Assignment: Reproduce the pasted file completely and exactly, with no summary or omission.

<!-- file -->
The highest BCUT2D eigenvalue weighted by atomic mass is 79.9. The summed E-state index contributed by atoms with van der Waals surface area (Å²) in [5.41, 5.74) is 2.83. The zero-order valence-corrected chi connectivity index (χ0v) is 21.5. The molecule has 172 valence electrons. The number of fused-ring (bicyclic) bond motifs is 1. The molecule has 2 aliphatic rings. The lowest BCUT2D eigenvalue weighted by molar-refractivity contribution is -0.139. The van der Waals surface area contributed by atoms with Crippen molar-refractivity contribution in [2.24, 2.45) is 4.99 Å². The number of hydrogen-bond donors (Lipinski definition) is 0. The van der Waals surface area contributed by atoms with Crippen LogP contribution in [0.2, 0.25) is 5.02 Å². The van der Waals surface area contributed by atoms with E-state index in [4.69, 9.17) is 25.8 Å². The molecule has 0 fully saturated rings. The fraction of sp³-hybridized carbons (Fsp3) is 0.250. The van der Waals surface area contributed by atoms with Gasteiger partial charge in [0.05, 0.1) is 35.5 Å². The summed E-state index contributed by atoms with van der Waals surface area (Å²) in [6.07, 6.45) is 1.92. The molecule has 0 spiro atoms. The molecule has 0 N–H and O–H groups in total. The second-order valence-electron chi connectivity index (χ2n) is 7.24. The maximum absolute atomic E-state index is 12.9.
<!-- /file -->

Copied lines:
The highest BCUT2D eigenvalue weighted by atomic mass is 79.9. The summed E-state index contributed by atoms with van der Waals surface area (Å²) in [5.41, 5.74) is 2.83. The zero-order valence-corrected chi connectivity index (χ0v) is 21.5. The molecule has 172 valence electrons. The number of fused-ring (bicyclic) bond motifs is 1. The molecule has 2 aliphatic rings. The lowest BCUT2D eigenvalue weighted by molar-refractivity contribution is -0.139. The van der Waals surface area contributed by atoms with Crippen molar-refractivity contribution in [2.24, 2.45) is 4.99 Å². The number of hydrogen-bond donors (Lipinski definition) is 0. The van der Waals surface area contributed by atoms with Crippen LogP contribution in [0.2, 0.25) is 5.02 Å². The van der Waals surface area contributed by atoms with E-state index in [4.69, 9.17) is 25.8 Å². The molecule has 0 fully saturated rings. The fraction of sp³-hybridized carbons (Fsp3) is 0.250. The van der Waals surface area contributed by atoms with Gasteiger partial charge in [0.05, 0.1) is 35.5 Å². The summed E-state index contributed by atoms with van der Waals surface area (Å²) in [6.07, 6.45) is 1.92. The molecule has 0 spiro atoms. The molecule has 0 N–H and O–H groups in total. The second-order valence-electron chi connectivity index (χ2n) is 7.24. The maximum absolute atomic E-state index is 12.9.